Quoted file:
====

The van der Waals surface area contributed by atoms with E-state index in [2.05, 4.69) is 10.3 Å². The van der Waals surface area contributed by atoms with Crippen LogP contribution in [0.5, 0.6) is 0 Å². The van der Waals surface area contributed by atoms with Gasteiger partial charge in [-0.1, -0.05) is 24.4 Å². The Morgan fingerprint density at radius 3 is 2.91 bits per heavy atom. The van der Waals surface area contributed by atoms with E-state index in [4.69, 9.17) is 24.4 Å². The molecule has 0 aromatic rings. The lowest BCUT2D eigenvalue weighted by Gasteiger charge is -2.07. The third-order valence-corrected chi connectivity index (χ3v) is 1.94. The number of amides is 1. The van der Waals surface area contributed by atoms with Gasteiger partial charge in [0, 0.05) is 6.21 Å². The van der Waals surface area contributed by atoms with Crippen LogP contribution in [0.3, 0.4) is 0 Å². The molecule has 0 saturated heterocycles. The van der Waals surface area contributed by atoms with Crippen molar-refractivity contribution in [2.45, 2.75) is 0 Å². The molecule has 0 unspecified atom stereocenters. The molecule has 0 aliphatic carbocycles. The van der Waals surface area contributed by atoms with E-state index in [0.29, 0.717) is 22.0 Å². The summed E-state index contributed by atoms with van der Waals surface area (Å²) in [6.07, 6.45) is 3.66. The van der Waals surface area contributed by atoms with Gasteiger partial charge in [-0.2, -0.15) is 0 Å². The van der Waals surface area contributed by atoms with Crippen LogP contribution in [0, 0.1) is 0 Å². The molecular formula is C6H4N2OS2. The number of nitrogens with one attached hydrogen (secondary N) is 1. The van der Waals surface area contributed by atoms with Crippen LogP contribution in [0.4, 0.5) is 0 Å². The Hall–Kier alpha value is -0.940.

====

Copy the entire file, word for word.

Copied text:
The van der Waals surface area contributed by atoms with E-state index in [2.05, 4.69) is 10.3 Å². The van der Waals surface area contributed by atoms with Crippen LogP contribution in [0.5, 0.6) is 0 Å². The van der Waals surface area contributed by atoms with Gasteiger partial charge in [-0.1, -0.05) is 24.4 Å². The Morgan fingerprint density at radius 3 is 2.91 bits per heavy atom. The van der Waals surface area contributed by atoms with E-state index in [4.69, 9.17) is 24.4 Å². The molecule has 0 aromatic rings. The lowest BCUT2D eigenvalue weighted by Gasteiger charge is -2.07. The third-order valence-corrected chi connectivity index (χ3v) is 1.94. The number of amides is 1. The van der Waals surface area contributed by atoms with Gasteiger partial charge in [0, 0.05) is 6.21 Å². The van der Waals surface area contributed by atoms with Crippen LogP contribution in [0.3, 0.4) is 0 Å². The molecule has 0 saturated heterocycles. The van der Waals surface area contributed by atoms with Crippen molar-refractivity contribution in [2.45, 2.75) is 0 Å². The molecule has 0 unspecified atom stereocenters. The molecule has 0 aliphatic carbocycles. The van der Waals surface area contributed by atoms with E-state index in [0.29, 0.717) is 22.0 Å². The summed E-state index contributed by atoms with van der Waals surface area (Å²) in [6.07, 6.45) is 3.66. The van der Waals surface area contributed by atoms with Gasteiger partial charge in [-0.2, -0.15) is 0 Å². The van der Waals surface area contributed by atoms with Crippen LogP contribution in [0, 0.1) is 0 Å². The molecular formula is C6H4N2OS2. The number of nitrogens with one attached hydrogen (secondary N) is 1. The van der Waals surface area contributed by atoms with Crippen LogP contribution in [0.4, 0.5) is 0 Å². The Hall–Kier alpha value is -0.940.